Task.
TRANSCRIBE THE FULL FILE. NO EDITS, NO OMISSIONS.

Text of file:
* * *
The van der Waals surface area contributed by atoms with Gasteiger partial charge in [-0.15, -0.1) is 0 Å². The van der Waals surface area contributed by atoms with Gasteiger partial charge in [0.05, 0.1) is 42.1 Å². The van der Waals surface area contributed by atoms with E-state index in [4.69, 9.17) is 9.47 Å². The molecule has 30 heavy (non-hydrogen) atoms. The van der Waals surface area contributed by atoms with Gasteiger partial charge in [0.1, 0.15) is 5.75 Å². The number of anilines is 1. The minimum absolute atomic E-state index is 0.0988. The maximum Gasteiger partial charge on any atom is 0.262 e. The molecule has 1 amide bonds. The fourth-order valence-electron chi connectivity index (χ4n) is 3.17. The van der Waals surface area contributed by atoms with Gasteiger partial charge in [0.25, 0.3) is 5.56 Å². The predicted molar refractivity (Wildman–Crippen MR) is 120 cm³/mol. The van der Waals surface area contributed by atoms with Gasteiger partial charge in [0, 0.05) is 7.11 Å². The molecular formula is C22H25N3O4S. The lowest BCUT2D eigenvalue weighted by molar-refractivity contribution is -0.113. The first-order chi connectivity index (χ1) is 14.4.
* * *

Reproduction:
The van der Waals surface area contributed by atoms with Gasteiger partial charge in [-0.15, -0.1) is 0 Å². The van der Waals surface area contributed by atoms with Gasteiger partial charge in [0.05, 0.1) is 42.1 Å². The van der Waals surface area contributed by atoms with E-state index in [4.69, 9.17) is 9.47 Å². The molecule has 30 heavy (non-hydrogen) atoms. The van der Waals surface area contributed by atoms with Gasteiger partial charge in [0.1, 0.15) is 5.75 Å². The number of anilines is 1. The minimum absolute atomic E-state index is 0.0988. The maximum Gasteiger partial charge on any atom is 0.262 e. The molecule has 1 amide bonds. The fourth-order valence-electron chi connectivity index (χ4n) is 3.17. The van der Waals surface area contributed by atoms with Gasteiger partial charge in [0.25, 0.3) is 5.56 Å². The predicted molar refractivity (Wildman–Crippen MR) is 120 cm³/mol. The van der Waals surface area contributed by atoms with Gasteiger partial charge in [0, 0.05) is 7.11 Å². The molecular formula is C22H25N3O4S. The lowest BCUT2D eigenvalue weighted by molar-refractivity contribution is -0.113. The first-order chi connectivity index (χ1) is 14.4.